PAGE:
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Latest posts by BobTheGardener

2 final plant ID's - promise

Posted: 13/07/2015 at 13:21

Photos rotate because software puts that information into the the 'EXIF' data on the photos.  Google 'remove exif data' and once you have an app which does that, you can rotate them in a photo editor and they will stay put.  There are other reasons for removing EXIF data - privacy being the main one as it can contain location information and more..

It's mainly an issue for Apple devices, so the lack of privacy should be no surprise!


plant ID.

Posted: 13/07/2015 at 13:16

Runnybeak - easy peasy - just plant them where you definitely don't want them and you will have them there forever!  

They are a bit like Lily of the Valley - they either won't grow for you at all or will mount an invasion - seems there are few folk who can get them to behave themselves!

plant ID.

Posted: 13/07/2015 at 12:08

1) is aquilegia

2) is Japanese anemone - can be invasive and hard to get rid of

3) is hydrangea


Weeds, I Think

Posted: 13/07/2015 at 12:06

It's buddleia:

Cut it right back to  the ground.  It will almost certainly re-grow then treat any new growth with SBK brushwood killer.

Autumn Bliss raspberries

Posted: 12/07/2015 at 22:37

Polka have large tasty fruit which are quite firm and last a long time on the canes.  It was bred from Autumn Bliss, so has a similar taste.  There are a lot fewer spines on the canes too, a definite plus when it comes to picking time.

Potatoes that turn to mush when cooked

Posted: 12/07/2015 at 22:31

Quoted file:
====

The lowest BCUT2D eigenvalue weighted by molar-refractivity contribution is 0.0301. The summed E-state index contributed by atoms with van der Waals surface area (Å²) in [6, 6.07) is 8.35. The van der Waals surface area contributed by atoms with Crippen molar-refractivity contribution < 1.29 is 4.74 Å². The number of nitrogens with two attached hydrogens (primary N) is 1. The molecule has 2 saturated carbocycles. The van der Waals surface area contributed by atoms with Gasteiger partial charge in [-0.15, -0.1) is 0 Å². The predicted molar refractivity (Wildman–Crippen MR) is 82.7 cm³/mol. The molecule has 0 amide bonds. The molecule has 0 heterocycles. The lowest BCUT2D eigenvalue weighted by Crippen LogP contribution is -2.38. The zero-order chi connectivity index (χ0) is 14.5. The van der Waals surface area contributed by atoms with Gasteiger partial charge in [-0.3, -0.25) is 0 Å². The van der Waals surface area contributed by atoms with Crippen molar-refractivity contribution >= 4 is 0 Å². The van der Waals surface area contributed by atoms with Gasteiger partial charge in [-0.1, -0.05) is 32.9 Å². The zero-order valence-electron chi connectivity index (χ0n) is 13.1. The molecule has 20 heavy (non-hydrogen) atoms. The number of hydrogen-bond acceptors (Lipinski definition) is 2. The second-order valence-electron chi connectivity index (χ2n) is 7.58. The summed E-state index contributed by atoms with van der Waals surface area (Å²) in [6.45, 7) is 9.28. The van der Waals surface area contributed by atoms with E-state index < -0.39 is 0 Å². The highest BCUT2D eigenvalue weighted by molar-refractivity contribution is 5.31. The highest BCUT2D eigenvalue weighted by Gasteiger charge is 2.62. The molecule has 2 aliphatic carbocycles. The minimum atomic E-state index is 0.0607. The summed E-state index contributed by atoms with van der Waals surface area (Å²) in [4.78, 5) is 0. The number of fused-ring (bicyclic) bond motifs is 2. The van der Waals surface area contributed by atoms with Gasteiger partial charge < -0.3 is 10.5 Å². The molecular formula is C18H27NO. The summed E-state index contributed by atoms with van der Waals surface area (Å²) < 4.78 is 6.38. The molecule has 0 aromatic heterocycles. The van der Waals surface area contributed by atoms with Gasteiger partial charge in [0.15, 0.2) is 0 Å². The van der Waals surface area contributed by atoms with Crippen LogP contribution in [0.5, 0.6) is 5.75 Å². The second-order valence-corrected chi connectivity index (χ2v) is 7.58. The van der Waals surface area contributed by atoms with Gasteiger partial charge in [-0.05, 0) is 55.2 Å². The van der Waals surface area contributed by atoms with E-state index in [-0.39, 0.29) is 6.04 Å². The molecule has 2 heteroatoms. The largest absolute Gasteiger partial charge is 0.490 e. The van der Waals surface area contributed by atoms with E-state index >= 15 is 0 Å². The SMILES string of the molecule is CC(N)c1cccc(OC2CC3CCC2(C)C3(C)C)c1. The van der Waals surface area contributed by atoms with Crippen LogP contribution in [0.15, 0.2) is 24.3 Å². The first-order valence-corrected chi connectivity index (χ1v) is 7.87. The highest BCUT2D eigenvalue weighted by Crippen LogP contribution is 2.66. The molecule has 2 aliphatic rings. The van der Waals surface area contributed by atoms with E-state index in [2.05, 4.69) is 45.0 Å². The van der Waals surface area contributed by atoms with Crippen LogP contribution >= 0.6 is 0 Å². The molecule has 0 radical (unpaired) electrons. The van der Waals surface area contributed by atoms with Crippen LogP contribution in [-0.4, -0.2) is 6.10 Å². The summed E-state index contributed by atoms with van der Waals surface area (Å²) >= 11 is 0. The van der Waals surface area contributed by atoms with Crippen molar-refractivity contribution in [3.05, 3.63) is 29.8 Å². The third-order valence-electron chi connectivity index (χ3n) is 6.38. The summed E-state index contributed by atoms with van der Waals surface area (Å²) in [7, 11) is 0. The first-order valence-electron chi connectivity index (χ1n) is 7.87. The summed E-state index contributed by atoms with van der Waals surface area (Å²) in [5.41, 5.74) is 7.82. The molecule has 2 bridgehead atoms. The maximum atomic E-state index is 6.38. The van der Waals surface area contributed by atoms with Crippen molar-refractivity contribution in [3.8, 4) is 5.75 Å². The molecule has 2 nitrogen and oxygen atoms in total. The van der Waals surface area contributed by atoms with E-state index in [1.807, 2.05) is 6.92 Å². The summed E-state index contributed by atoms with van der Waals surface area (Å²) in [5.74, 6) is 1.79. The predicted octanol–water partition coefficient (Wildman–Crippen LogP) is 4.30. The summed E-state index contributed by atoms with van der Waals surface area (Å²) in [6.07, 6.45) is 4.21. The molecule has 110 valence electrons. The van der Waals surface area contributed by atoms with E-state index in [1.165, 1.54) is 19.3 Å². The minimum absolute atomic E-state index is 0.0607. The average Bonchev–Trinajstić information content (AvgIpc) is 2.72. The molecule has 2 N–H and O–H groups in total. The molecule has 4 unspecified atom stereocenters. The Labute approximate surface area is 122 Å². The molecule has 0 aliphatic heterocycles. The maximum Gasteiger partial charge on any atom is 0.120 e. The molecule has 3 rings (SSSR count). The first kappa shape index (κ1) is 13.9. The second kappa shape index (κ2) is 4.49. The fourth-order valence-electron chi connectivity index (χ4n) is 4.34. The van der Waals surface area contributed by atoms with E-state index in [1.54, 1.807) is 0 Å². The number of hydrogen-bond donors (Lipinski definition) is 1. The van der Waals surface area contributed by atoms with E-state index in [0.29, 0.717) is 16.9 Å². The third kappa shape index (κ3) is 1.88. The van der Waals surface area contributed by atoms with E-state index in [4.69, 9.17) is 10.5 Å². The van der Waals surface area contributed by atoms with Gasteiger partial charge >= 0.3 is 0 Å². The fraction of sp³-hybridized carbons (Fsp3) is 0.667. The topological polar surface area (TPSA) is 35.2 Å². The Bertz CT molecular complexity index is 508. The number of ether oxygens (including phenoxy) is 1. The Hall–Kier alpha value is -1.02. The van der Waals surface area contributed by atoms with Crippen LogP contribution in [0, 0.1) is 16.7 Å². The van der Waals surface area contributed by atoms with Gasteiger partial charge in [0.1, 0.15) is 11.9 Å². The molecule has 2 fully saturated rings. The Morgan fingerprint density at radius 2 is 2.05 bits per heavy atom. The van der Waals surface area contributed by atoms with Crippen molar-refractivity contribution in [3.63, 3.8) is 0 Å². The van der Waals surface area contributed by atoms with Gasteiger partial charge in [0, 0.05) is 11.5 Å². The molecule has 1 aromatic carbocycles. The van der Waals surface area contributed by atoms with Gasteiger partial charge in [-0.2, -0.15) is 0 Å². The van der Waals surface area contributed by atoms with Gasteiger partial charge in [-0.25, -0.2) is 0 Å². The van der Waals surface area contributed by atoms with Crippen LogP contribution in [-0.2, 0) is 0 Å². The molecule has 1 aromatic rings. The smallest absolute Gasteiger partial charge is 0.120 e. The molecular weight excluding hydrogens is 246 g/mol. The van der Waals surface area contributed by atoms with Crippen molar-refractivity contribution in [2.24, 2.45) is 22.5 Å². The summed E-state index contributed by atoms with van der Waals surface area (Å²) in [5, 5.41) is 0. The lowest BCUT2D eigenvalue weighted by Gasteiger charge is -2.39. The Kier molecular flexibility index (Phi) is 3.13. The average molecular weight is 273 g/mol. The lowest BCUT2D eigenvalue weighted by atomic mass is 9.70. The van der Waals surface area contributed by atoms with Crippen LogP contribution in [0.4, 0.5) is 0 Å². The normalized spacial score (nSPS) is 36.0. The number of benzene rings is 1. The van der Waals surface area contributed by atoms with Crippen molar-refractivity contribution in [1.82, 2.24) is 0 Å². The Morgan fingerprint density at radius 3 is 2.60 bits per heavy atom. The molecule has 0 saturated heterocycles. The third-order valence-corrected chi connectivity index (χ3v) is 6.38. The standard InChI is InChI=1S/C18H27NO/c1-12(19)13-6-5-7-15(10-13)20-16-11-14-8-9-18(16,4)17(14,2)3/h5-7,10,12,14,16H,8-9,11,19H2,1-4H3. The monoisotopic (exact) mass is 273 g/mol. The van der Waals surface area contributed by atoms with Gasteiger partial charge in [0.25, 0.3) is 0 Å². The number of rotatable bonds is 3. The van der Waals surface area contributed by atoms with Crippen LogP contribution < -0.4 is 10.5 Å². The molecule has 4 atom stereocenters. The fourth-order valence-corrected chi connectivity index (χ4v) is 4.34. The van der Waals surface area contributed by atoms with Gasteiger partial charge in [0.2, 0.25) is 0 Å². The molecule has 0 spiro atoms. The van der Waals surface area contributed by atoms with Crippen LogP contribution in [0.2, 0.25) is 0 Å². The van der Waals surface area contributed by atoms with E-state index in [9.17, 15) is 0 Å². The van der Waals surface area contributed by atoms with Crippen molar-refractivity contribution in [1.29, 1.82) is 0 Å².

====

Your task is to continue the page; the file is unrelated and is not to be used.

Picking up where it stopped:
Oldigger, I have a perennial keeled slug problem so have tried a lot of varieties over the years and can recommend Kestrel for both slug resistance and flavour.  I always grow at least two rows of those and they hardly get any slug damage.  Another one that has few slug problems is Sarpo Mira which also shows good blight resistance.  Both are worth trying for anyone who gets a lot of slug damage.

Autumn Bliss raspberries

Posted: 12/07/2015 at 22:15

It's bad luck really - there may even have been pupae in the soil around the roots that they came with.  There are images of the beetle on this page:

If you want to try a different autumn fruiting variety, I and several others on the forum highly recommend Polka which have huge crops and are very reliable.

Autumn Bliss raspberries

Posted: 12/07/2015 at 21:54

Autumn fruiting rasperries like Autumn Bliss should be cut back to the ground in February.  If you don't cut the canes down the old canes will produce a crop at this time of the year but the normal late summer crop will be much reduced or will be absent.  The maggots will be those of the raspberry beetle which lays its eggs in about May and when they are fully fed they drop into the soil and pupate ready to start the cycle again.

To get rid of the beetles you need to break this cycle.  Although it means losing this years crop (which, if they are maggoty I shouldn't think you will miss too much!) I would cut off all fruit and flowers now and throw them in the dustbin.  This will also get the plants back on their normal cropping cycle as long as you remember to cut all of the canes back to the ground next February.

What is causing the petals to fall off my Dahlias!!

Posted: 12/07/2015 at 11:17

Dahlia flowers don't last long which is why they aren't usually available as cut flowers in florists.  Make sure you cut the seed head off soon after the petals drop to encourage more flowers.

The mind boggles

Posted: 12/07/2015 at 11:12

The correct answer is to eat what is in season and not expect to have (say) french beans on your plate all the year round.  Most home grown produce can be frozen and although this takes electricity, it is far more efficient than flying in french beans from Kenya.

Discussions started by BobTheGardener


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1 to 15 of 32 threads